Servant of the Empire by Raymond E. Feist by Janny Wurts – Siege of the Acoma Suite
Next, we have a book that shows that sieges don’t have to feature giant fortresses to be epic, with Servant of the Empire by Raymond E. Feist and Janny Wurts. The second book in the outstanding Empire trilogy, Servant of the Empire has many amazing moments, but the best is the compelling and intense siege of the Acoma Suite in the Imperial Palace. Following a massive calamity that plunges the Empire into chaos, all the great lords flock to the Imperial Palace to be close to the action. However, many take this as an opportunity to take out their rivals and the protagonist, Mara of the Acoma, finds herself one of the main targets. Barricaded in her suite in the palace, Mara, her allies, and their bodyguards must fight off waves of assassins that come for them during the night. This proves to be extremely impressive, and you really get caught up in the action watching the defenders attempting to hold a luxury apartment against an unending horde of assassins. A clever and amazing siege that makes full use of its smaller setting and intriguing scenario to create some exciting moments.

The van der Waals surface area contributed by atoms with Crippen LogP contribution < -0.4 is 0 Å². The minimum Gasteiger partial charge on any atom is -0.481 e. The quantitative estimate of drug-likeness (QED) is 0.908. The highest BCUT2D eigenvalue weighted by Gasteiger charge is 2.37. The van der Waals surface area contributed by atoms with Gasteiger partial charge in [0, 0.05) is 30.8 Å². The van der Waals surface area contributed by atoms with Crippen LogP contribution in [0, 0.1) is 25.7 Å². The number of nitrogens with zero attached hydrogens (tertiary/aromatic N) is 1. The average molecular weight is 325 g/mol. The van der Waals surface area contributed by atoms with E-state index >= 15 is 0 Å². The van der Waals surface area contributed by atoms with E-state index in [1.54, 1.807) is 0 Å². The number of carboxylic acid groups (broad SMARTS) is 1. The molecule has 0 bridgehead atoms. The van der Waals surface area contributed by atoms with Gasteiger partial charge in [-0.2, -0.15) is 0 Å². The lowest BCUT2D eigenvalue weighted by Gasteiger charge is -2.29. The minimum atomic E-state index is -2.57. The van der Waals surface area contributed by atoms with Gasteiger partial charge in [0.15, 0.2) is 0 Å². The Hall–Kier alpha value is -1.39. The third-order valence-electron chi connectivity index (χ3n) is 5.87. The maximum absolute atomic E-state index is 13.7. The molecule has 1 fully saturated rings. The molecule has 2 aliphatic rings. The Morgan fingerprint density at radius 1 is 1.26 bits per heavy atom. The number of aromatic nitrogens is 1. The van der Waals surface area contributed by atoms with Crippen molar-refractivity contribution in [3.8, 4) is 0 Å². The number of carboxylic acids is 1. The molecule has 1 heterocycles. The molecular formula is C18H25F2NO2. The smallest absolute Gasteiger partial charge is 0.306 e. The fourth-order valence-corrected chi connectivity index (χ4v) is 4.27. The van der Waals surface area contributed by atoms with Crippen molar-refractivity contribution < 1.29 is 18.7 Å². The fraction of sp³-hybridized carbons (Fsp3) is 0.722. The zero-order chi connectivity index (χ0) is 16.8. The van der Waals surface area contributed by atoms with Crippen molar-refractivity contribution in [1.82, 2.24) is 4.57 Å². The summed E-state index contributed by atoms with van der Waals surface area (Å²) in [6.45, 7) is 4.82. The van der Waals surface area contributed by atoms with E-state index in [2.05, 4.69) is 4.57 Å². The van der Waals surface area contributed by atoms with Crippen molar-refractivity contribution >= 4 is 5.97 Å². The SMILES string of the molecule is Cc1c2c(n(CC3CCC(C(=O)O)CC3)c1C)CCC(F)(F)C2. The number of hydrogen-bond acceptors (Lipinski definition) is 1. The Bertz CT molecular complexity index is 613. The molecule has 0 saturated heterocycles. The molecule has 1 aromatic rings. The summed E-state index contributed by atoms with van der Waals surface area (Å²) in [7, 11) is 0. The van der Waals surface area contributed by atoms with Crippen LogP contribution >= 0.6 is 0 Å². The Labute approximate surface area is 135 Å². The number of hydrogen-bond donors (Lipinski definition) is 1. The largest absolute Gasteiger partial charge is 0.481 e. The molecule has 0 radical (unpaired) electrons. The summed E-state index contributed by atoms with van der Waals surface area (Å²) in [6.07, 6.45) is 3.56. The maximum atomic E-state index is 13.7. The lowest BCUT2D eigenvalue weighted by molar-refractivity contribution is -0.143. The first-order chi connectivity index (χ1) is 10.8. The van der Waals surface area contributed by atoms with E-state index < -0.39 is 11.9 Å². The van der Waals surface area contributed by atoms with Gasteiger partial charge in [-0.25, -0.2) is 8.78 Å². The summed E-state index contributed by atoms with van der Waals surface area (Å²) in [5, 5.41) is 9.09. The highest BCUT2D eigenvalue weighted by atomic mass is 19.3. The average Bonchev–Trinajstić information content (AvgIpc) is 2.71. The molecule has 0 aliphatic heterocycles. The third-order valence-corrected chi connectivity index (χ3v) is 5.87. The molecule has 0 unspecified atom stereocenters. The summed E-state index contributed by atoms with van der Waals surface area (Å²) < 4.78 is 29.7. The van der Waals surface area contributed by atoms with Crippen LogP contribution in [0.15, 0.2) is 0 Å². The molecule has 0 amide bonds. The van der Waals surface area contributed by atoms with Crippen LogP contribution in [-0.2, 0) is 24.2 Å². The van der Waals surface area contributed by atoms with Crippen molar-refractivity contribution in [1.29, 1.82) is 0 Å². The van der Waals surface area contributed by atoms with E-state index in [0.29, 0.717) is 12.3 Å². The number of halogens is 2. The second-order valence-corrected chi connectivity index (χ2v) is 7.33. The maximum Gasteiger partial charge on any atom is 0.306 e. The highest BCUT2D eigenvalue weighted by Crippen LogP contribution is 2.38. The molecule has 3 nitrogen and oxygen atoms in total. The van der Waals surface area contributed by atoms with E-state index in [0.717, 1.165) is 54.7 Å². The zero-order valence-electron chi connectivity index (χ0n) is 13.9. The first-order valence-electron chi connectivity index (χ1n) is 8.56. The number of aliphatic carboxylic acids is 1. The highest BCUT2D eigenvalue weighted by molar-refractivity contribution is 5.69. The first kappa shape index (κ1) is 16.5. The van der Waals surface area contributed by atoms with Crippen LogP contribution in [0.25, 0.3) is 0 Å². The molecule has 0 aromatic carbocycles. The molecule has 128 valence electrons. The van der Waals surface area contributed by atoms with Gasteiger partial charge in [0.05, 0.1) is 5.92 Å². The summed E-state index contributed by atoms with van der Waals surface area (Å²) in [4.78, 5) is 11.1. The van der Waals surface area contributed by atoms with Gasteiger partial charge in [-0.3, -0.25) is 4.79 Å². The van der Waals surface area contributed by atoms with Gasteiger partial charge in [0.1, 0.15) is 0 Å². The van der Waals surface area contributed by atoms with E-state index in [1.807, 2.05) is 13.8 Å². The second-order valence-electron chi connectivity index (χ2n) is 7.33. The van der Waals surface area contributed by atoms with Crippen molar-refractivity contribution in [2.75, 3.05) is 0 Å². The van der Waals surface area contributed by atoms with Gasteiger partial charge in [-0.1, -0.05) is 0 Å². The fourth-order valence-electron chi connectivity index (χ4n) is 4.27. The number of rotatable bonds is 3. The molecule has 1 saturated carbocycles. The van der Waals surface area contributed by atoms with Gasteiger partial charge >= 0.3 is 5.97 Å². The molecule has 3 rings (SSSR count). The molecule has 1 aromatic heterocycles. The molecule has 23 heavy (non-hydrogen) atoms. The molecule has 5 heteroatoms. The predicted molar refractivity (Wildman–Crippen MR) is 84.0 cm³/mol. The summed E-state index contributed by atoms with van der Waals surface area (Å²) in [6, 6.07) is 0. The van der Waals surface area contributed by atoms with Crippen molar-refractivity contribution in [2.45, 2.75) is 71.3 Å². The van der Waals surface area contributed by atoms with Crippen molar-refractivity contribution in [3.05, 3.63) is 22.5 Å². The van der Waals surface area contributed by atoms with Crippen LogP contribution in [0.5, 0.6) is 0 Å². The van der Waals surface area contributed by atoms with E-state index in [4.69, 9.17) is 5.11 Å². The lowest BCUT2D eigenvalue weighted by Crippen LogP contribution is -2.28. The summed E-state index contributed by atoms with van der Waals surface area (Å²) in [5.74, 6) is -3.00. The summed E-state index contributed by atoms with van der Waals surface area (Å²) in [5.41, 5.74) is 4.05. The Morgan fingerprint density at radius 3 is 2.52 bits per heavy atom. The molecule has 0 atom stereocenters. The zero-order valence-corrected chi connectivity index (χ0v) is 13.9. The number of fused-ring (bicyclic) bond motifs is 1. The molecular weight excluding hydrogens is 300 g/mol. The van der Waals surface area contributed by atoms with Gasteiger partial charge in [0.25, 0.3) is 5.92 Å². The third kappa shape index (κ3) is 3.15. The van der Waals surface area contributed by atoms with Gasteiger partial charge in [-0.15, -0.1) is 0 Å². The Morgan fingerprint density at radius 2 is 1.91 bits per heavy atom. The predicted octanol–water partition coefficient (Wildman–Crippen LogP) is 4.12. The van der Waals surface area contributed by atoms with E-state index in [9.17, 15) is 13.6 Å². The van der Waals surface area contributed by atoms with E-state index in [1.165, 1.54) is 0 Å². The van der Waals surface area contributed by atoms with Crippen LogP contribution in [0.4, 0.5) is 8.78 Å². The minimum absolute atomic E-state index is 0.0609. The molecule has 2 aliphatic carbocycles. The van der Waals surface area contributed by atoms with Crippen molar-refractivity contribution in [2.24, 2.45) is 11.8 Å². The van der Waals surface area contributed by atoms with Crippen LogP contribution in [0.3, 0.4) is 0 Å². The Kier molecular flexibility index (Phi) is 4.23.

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Sixteen Ways to Defend a Walled City by K. J. Parker – Siege of the City